So last month I stopped by the East Bay Depot for Creative Reuse – they have all kinds of stuff there – to see if they’d have some slide sleeves for three-ring binders – and they did! The slots for the slides at 2 inches x 2 inches. I got about a package of 17 slide sleeves for $1 (20 slots per sheet). And these were heavyweight 10 ml plastic. Perfect!
I don’t think I have a huge amount of fabric but I’m starting to lose track of what I’ve got. Plus my husband was rather loudly complaining about my fabric: WHY do you have so much fabric? It’s everywhere!” Well, not quite every where, just in the bedroom, the bedroom closet, on and around the dining room table, and in the tiny back room. No fabric in the kitchen, bathroom or living room. Heheh.
So I’m trying to be more organized about what I’ve got and note when I’ve pre-washed something by using yellow highlighter. I cut small swatches of fabric to go in the slide sleeve opening and I cut 3 x 5 inch index cards into thirds and then trimmed an inch off the bottom to create small squares to go in the sleeve next to the fabric. I used the extra bit of index card left over to push the fabric swatch into the slide sleeve and help keep it in place. You can see the extra bit of white index card behind the denim and red twill fabric below.
I spent half the weekend measuring fabric and putting the following information on the little cards:
type of fabric (knits, cotton, linen, fleece, denim, or interfacing)
where I bought it
what year I got it
As I mentioned above, yellow highlighter indicates that the fabric or interfacing has been pre-washed. Why should you pre-wash your fabric? Check out my 2013 post: Pre-washing Fabric.
Then I organized the fabric according to type and then whether it was a print or a solid.
Here’s the interfacing I’ve inventoried so far – (Yes, I already soaked all of these in warm water!):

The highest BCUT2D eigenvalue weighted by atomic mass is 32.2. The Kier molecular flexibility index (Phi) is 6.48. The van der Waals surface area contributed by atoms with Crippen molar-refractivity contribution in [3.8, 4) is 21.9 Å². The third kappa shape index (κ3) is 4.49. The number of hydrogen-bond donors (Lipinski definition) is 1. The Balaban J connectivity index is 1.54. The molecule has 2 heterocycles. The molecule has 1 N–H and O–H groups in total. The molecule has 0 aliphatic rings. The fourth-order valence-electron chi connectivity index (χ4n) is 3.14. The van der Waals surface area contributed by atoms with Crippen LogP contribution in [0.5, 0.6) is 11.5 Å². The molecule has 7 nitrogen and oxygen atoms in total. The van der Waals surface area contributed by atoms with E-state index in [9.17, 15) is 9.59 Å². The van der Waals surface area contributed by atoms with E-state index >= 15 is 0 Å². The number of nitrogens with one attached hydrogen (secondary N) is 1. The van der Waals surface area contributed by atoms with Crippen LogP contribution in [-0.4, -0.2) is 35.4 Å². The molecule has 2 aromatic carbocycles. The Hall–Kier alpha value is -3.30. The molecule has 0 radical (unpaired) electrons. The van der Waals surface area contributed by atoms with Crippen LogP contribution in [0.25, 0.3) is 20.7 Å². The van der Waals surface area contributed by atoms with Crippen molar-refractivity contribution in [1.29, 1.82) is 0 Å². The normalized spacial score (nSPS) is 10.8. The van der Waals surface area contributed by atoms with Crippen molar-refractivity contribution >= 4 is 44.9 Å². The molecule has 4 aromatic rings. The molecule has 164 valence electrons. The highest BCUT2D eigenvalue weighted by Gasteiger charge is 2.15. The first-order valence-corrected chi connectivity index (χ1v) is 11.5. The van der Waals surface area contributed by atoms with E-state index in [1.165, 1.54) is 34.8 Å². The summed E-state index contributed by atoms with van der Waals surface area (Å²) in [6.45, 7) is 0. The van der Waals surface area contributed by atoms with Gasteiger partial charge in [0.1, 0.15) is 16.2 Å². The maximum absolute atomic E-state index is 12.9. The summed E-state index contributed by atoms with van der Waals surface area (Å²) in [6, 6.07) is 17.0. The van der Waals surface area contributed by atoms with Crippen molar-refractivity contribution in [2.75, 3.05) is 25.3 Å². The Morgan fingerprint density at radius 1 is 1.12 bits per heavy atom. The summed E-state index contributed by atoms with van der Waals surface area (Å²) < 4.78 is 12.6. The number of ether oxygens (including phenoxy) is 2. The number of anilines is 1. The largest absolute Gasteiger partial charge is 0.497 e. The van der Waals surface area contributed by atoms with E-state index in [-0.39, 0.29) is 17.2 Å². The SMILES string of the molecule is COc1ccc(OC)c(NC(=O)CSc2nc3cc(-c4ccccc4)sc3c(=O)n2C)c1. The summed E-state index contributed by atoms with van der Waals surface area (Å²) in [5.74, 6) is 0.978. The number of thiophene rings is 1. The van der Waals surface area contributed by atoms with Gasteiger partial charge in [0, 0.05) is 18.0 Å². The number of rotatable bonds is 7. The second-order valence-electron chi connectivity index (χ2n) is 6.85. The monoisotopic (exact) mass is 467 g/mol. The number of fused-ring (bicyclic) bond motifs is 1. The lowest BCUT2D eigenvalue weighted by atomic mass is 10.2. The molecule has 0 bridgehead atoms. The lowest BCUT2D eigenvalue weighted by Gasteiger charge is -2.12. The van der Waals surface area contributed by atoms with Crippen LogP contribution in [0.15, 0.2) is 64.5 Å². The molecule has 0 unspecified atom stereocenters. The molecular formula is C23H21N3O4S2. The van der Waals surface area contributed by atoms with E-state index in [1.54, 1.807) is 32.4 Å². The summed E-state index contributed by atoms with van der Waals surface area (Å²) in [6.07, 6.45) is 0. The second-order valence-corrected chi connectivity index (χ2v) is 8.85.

I went through about 19 fabrics in my stash and then the four fusible interfacings above. Whew! Now I just need to get a binder to pop to store the sheets.
How do you keep track of your fabric? Software? Spreadsheets? Your smartphone? Piles on a shelf? Bins in your basement? Your photographic memory? I’d love to know how other people are managing their stashes.
I had a little vintage fabric leftover from my Fall for Cotton project so I decided to some of it away. This Swiss dot voile fabric dates back to the late 1940s, according to Maxie’s Daughter Fabrics, the Philadelphia store where I got the fabric. So I thought it would be nice to let other folks see what this fabric looked like in person. (Thanks to Trice of SewTell for telling me to visit Philly’s Fabric Row area when I was there in August!) My original intention was just to cut small swatches – a few inches square. But then I realized that I likely won’t do anything with my remnant so why not give larger pieces? I have three largish scraps, one about 1/4 yard and the other two are more triangular (30 inches on one side). I drew three names for the largish scraps and one will get a swatch. Not everyone who entered a comment wanted fabric so I didn’t have five winners. Here are the winners of my Vintage Fabric Swatch Giveaway:
1 triangular piece – Lyric of Sew and Cro, whose blog I recently discovered. Her tagline is intriguing: “Wardrobe transformation from modern to Regency, Edwardian, 1940s and 1950s.” Her blog covers vintage sewing and crochet.
1 swatch – Loran of Loran’s World, who made an amazing number of outfits for Fall for Cotton. You should definitely visit her site to see what she made! Here’s a link to her second of three (THREE!) posts on her completed outfits: Fall for Cotton – part two.
Congrats ladies! Send your mailing addresses to info [at] csews [dot] com!
And if any of the folks who commented by over the past week would like a swatch, send me an email with your mailing address and I’ll send you one!